The featured memo was written by US Treasury Department officials in January 1944. They used the information contained in this memo to convince President Franklin D. Roosevelt to end the US State Department's responsibilites for issues related to refugees from Nazi persecution. Secretary of the Treasury Henry Morgenthau, Jr.—a close friend of President Roosevelt's and the only Jewish Cabinet secretary—signed the final copy of this report (and is the "I" throughout the text), even though it was written by members of his staff.
The report describes the State Department's long delays in issuing a "license"—permission to send money or aid into areas controlled by Nazi Germany or its collaborators—to a representative of the World Jewish Congress who wanted to aid Jews in France and Romania.1 While investigating these delays, Treasury officials discovered that in February 1943, the State Department had ordered US diplomats in Switzerland to stop forwarding information about the Nazi regime's genocidal mass murder campaigns.2 After explaining the complicated proof of the State Department’s obstruction on pages 4-7—and the ways in which State Department officials tried to cover their tracks—the Treasury Department’s report asked, "Is it anything less than an attempted suppression of information requested by this Government concerning the murder of Jews by Hitler?"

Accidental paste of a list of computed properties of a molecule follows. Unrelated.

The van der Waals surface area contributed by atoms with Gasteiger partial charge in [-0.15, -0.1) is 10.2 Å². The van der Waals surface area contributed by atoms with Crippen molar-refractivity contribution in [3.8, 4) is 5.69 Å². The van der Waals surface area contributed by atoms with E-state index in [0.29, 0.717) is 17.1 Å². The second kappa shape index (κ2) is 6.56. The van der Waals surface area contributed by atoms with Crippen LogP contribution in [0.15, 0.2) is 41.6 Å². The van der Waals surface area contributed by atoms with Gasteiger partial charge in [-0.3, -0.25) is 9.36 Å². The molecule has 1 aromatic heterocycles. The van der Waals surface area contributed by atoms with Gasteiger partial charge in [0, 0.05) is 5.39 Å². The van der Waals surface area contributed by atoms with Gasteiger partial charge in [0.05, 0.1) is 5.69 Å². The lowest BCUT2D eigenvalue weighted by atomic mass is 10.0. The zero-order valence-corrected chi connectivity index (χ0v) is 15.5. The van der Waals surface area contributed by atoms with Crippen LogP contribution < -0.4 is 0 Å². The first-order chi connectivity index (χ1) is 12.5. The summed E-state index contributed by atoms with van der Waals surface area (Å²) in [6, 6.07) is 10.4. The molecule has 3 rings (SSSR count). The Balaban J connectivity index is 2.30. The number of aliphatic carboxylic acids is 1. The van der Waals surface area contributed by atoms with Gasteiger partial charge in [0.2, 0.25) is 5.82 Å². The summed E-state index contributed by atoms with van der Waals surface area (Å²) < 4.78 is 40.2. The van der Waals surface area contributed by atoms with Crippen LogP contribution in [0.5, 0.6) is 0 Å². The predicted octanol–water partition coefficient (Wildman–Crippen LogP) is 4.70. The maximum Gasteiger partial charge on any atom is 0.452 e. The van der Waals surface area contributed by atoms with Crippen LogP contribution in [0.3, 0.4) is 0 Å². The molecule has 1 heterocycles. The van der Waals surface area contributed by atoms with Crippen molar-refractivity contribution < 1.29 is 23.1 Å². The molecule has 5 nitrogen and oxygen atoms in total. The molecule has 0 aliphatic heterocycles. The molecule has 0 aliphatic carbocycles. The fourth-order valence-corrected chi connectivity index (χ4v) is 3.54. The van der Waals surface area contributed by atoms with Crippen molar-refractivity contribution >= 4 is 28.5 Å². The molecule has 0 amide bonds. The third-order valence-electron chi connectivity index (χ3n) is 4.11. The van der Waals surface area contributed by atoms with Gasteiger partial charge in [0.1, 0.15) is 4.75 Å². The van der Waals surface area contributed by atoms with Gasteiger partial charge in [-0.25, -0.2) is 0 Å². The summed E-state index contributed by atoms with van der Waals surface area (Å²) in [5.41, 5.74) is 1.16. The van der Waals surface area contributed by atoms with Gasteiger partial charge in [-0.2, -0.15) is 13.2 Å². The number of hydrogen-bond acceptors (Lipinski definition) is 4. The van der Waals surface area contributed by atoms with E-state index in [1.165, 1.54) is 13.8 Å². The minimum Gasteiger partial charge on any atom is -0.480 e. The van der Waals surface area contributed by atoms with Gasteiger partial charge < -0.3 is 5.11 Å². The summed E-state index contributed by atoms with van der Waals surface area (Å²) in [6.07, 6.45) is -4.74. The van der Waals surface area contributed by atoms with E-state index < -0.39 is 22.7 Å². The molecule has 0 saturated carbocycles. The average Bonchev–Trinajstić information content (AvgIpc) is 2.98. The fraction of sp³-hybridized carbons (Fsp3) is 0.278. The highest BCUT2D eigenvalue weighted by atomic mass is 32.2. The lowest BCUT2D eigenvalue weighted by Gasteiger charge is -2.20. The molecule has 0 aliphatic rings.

The featured document is a draft of the report that includes two copies of the final page, each ending the memo in a different way. The final paragraphs show that the Treasury staff debated either merely warning Roosevelt about a possible scandal within his administration or warning him that failing to rescue European Jews would mean sharing responsibility for their deaths.
On January 16, 1944, Treasury staff presented this "Personal Report to the President" to Roosevelt—who did not read it or keep his copy—and successfully convinced him to issue an executive order establishing the War Refugee Board (WRB). For the first time, the US government had an official policy of rescuing and providing relief for Jews and other minorities being persecuted by Nazi Germany. Although the War Refugee Board worked with State Department officials, most of the WRB's staff were Treasury Department officials—including some of the people who drafted this report.